Tag Archives: housing

Accrington, Lancashire

Sunday 26th May 2019, 3.15pm (day 2,831)

Accrington houses, 26/5/19

Getting the train from Hebden Bridge to points further north-west involves passing through — or rather (on a viaduct), over — the town of Accrington. I once got involved in a conversation on social media as to which was England’s most ‘Northern’ town, meaning, not geographically, but culturally, stereotypically. This place won, and each time I cross the viaduct and see its seemingly endless ranks of terraced, back-to-back housing, I remember why. This is just a small part of the whole. LS Lowry could paint Accrington as it looks today, and few would doubt the authenticity.

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Walls and windows

Tuesday 5th March 2019, 4.10pm (day 2,749)

Hebden housing, 5/4/19

Excitement and/or variety are not really on the agenda this week, but so be it. I have a crappy cold, anyway. The distinctive topography of my home town is usually good for a picture of some kind, so saves the day here.

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Birchcliffe, Hebden Bridge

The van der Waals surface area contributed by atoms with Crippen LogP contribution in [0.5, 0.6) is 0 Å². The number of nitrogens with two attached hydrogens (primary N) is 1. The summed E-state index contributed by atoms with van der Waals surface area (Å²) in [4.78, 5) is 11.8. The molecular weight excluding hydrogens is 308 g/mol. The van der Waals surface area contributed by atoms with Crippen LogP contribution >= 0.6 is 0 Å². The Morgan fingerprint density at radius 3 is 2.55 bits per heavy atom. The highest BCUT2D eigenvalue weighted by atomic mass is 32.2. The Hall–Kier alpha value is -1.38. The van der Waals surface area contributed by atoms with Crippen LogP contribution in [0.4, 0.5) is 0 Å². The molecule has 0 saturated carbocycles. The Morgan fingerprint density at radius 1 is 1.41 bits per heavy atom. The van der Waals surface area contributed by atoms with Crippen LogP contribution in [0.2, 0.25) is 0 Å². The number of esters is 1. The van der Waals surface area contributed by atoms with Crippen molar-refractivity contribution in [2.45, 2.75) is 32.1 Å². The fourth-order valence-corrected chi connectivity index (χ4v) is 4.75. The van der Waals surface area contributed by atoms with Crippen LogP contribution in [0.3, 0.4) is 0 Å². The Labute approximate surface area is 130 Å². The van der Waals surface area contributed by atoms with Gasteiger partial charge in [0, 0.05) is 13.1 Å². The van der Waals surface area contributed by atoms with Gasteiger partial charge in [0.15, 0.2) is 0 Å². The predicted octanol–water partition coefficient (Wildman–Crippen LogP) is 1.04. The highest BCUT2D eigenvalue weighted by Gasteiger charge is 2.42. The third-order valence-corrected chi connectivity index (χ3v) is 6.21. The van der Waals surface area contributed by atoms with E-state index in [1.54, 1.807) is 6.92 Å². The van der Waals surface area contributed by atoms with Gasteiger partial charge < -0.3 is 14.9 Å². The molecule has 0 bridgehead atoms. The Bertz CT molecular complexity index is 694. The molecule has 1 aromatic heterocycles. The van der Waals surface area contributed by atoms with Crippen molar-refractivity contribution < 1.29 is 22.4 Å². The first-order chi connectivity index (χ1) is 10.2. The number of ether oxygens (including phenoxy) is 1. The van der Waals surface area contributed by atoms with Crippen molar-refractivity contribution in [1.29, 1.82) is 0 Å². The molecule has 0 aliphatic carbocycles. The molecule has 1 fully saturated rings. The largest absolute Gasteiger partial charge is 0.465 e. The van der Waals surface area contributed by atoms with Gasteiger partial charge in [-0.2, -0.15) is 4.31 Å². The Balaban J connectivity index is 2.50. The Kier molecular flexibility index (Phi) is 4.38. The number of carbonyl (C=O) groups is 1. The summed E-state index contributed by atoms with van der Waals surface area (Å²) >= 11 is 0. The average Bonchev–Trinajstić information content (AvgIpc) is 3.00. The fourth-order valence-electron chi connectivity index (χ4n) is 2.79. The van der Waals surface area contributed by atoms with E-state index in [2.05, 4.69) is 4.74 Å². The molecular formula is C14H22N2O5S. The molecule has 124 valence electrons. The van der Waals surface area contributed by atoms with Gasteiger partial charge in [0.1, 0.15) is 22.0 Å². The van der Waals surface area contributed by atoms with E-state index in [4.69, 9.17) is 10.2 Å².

Wednesday 8th November 2017, 10.30am (day 2,267)

Birchcliffe, 8/11/17

A cold and frosty morning but it turned into the latest in a run of very beautiful days. A train strike kept me working at home today and I cared not at all.

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Windsor Road, Hebden Bridge

Sunday 4th December 2016, 2.35pm (day 1,928)

Windsor Road, 4/12/16

I’ve been working too many Sundays lately — but today was not one of them. Spent most of it doing very little, so today’s shot is just a scene from the distinctive locality, houses caught by the low sun on another pleasant and mild day. Your morning game — how many chimney pots can you count? I reckon it’s approaching 50.

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Eiffel Street, Hebden Bridge

Sunday 29th May 2016, 10.00pm (day 1,739)

Eiffel Street, 29/5/16

A nice, sunny Sunday, which I saw nothing of, being confined at home grading assignments and wondering (among other things) what I was going to offer for today’s shot. But I did not give up; as night fell I got this shot of the tenement-style housing across the way. Why this line of top-and-bottom housing (the upper levels will be a different house from the lower, facing the street behind) is named for Gustave Eiffel I have no idea, probably it was all being built around the same time as that tower in Paris and so someone paid tribute.

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